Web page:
Author Jeanine Cummins’ new book “American Dirt” has prompted ire from Mexican, Chicano, and Latinx communities on Twitter, who claim the story relies on poverty pornography and misrepresents a theme intimately familiar to thousands of Mexicans: migration.
The novel tells the story of a Mexican mother, Lydia, who, fleeing violence in Mexico, moves with her son to the United States. It has been acclaimed by renowned authors such as Stephen King and Sandra Cisneros, as well as literary critics and Oprah Winfrey (who picked it for her famous book club). It was published in English by Flatiron Books, which reportedly acquired the book for a seven-figure deal, and has already been translated into Spanish and Bulgarian. A film adaptation is allegedly being discussed.
At worst, we perceive [migrants] as an invading mob of resource-draining criminals, and, at best, a sort of helpless, impoverished, faceless brown mass, clamoring for help at our doorstep. We seldom think of them as our fellow human beings.
On Twitter, strong responses claim the book is insensitive, superficial, and misrepresent Latin American communities in the United States.
Renowned author Julissa Arce Raya said:
#Americandirt is now an @oprahsbookclub selection. As a Mexican immigrant, who was undocumented, I can say with authority that this book is a harmful, stereotypical, damaging representation of our experiences. Please listen to us when we tell you, this book isn’t it.
— Julissa Arce Raya (@julissaarce) January 21, 2020
A Guatemalan- and Mexican-American vocal Twitter user who goes by the name Polemicist rues the book's sensationalism of the pain of immigrants.
If you’re going to get and read #AmericanDirt please do so knowing that it is following a long tradition of sensationalizing the lives and experiences of immigrants. It is not humanizing to make people into worn out tropes and “thrill rides.”
— Polemicist (@PalmTreesnGz) January 21, 2020
Many people retweeted a review by author Myriam Gurba that was published in the academic medium Tropics of Meta. The review was originally slated to be run on a feminist outlet who pulled it after claiming Gurba was not famous enough “to pen something so ‘negative’,” she herself said.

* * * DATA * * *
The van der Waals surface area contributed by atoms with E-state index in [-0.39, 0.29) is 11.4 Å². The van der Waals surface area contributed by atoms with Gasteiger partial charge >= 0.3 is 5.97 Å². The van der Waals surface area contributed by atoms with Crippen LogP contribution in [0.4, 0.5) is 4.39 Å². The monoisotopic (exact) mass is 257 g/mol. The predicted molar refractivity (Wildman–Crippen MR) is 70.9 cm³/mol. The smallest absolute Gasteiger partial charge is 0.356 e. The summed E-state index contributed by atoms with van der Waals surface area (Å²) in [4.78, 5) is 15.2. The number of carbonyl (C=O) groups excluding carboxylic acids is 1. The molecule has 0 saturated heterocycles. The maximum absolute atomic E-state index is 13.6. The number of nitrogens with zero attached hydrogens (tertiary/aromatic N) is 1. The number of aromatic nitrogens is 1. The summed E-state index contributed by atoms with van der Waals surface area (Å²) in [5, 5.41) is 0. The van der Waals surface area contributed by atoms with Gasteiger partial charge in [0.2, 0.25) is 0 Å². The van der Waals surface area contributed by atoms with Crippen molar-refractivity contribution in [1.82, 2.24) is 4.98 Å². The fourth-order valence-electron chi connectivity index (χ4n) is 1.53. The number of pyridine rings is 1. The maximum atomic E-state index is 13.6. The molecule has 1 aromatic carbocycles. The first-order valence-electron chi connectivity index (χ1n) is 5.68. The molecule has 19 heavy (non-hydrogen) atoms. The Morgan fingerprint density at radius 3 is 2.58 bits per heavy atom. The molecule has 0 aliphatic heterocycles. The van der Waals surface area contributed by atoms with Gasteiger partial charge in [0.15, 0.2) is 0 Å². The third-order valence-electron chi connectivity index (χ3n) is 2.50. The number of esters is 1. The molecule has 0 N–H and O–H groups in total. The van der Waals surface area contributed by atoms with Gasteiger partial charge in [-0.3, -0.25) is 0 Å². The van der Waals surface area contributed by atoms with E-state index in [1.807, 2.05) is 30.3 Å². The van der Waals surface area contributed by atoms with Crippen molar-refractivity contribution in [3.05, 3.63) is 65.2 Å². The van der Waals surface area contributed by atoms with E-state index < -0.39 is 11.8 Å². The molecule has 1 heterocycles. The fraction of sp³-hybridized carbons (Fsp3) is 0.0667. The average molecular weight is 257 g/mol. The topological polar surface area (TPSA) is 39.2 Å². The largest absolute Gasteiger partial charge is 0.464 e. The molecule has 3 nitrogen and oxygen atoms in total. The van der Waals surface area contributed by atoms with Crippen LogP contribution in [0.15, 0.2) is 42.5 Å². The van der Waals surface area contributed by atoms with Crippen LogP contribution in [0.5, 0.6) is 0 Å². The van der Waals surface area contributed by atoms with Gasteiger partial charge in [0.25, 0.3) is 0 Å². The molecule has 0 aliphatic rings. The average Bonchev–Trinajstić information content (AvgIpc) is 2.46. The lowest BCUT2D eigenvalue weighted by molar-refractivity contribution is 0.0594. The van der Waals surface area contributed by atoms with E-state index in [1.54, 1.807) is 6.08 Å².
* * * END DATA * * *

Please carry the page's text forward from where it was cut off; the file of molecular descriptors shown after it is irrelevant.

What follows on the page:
In her article, Gurba says that “italicized Spanish words like ‘carajo,’ ‘mijo,’ and ‘amigo’ litter the prose, yielding the same effect as store-bought taco seasoning.” She adds that the story of Lydia isn't credible because the character seems to be constantly surprised by the violence that torments Mexico.
That Lydia is so shocked by her own country’s day-to-day realities, realities that I’m intimate with as a Chicana living en el norte, gives the impression that Lydia might not be…a credible Mexican. In fact, she perceives her own country through the eyes of a pearl-clutching American tourist.
Gurba criticizes how the novel lacks mention of any political causes for migration, and shared book titles by Latinx writers on her Twitter account.
For Esmeralda Bermudez, a Salvadoran-American journalist for the Los Angeles Times, the root of the problem is the inequality in the world of American publishing, where the majority of North American journalists are white.
You don’t have to be Latino/an immigrant or write about immigrants. I’ve had white mentors who I respect because they’ve worked hard to see past their limitations, to understand the community. The problem is the book arena is ruled by white writers, agents, critics, gatekeepers. pic.twitter.com/t15XoyY9ij
— Esmeralda Bermudez (@LATBermudez) January 20, 2020
She said that because of this inequality, stories written by Latin Americans about their own experiences are erased and not frequently found on bookstore shelves.
In an industry where Latinos make up only a tiny percent, our stories are often rejected, shrank down, manipulated, misunderstood, stolen, appropriated, exploited, sanitized, repackaged for easy consumption by white audiences. Most of all, our stories are silenced — invisible.
After Esmeralda Bermudez's Twitter thread took off, she said that Jeanine Cummins blocked her, which gives the impression that the author is not open to having a dialogue with the community offended by her novel.
Adding insult to injury, Flatiron Books prepared a launch party for “American Dirt” in which the guest table was adorned with false barbed wire, a reference to the book's cover, but also to the walls that separate the United States and Mexico. Illustrator John Picacio called the piece “Mexploitation:”
Seeing lots of #Mexicanx sharing but I don't think this is being seen enough. Photo: May 2019 bookseller party by Flatiron Books for #AmericanDirt, complete w/ faux barbed-wire centerpieces. #Mexicanx pain & anguish as fashion brand. Disgusting. #Mexploitation (via @lesbrains) pic.twitter.com/z1DCIkrFwo
— John Picacio (@JohnPicacio) January 22, 2020
It appears that criticism of the novel is not due to slow anytime soon.